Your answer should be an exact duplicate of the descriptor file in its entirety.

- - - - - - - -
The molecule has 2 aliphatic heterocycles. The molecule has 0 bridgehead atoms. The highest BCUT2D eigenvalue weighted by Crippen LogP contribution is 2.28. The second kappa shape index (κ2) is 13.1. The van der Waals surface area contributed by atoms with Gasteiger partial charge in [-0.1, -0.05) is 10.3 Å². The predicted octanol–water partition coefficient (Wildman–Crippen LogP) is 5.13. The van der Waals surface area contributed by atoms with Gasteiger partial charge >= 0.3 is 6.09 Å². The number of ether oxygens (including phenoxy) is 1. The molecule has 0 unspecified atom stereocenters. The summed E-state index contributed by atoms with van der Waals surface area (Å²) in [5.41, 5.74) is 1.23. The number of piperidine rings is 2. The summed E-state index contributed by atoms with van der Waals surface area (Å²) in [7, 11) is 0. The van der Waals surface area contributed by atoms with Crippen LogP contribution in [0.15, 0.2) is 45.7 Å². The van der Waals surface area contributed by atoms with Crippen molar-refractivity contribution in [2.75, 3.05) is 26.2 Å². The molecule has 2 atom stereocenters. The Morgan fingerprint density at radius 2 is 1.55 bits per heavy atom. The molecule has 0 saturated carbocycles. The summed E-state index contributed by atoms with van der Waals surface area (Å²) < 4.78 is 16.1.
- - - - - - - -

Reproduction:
The molecule has 2 aliphatic heterocycles. The molecule has 0 bridgehead atoms. The highest BCUT2D eigenvalue weighted by Crippen LogP contribution is 2.28. The second kappa shape index (κ2) is 13.1. The van der Waals surface area contributed by atoms with Gasteiger partial charge in [-0.1, -0.05) is 10.3 Å². The predicted octanol–water partition coefficient (Wildman–Crippen LogP) is 5.13. The van der Waals surface area contributed by atoms with Gasteiger partial charge >= 0.3 is 6.09 Å². The number of ether oxygens (including phenoxy) is 1. The molecule has 0 unspecified atom stereocenters. The summed E-state index contributed by atoms with van der Waals surface area (Å²) in [5.41, 5.74) is 1.23. The number of piperidine rings is 2. The summed E-state index contributed by atoms with van der Waals surface area (Å²) in [7, 11) is 0. The van der Waals surface area contributed by atoms with Crippen LogP contribution in [0.15, 0.2) is 45.7 Å². The van der Waals surface area contributed by atoms with Crippen molar-refractivity contribution in [2.75, 3.05) is 26.2 Å². The molecule has 2 atom stereocenters. The Morgan fingerprint density at radius 2 is 1.55 bits per heavy atom. The molecule has 0 saturated carbocycles. The summed E-state index contributed by atoms with van der Waals surface area (Å²) < 4.78 is 16.1.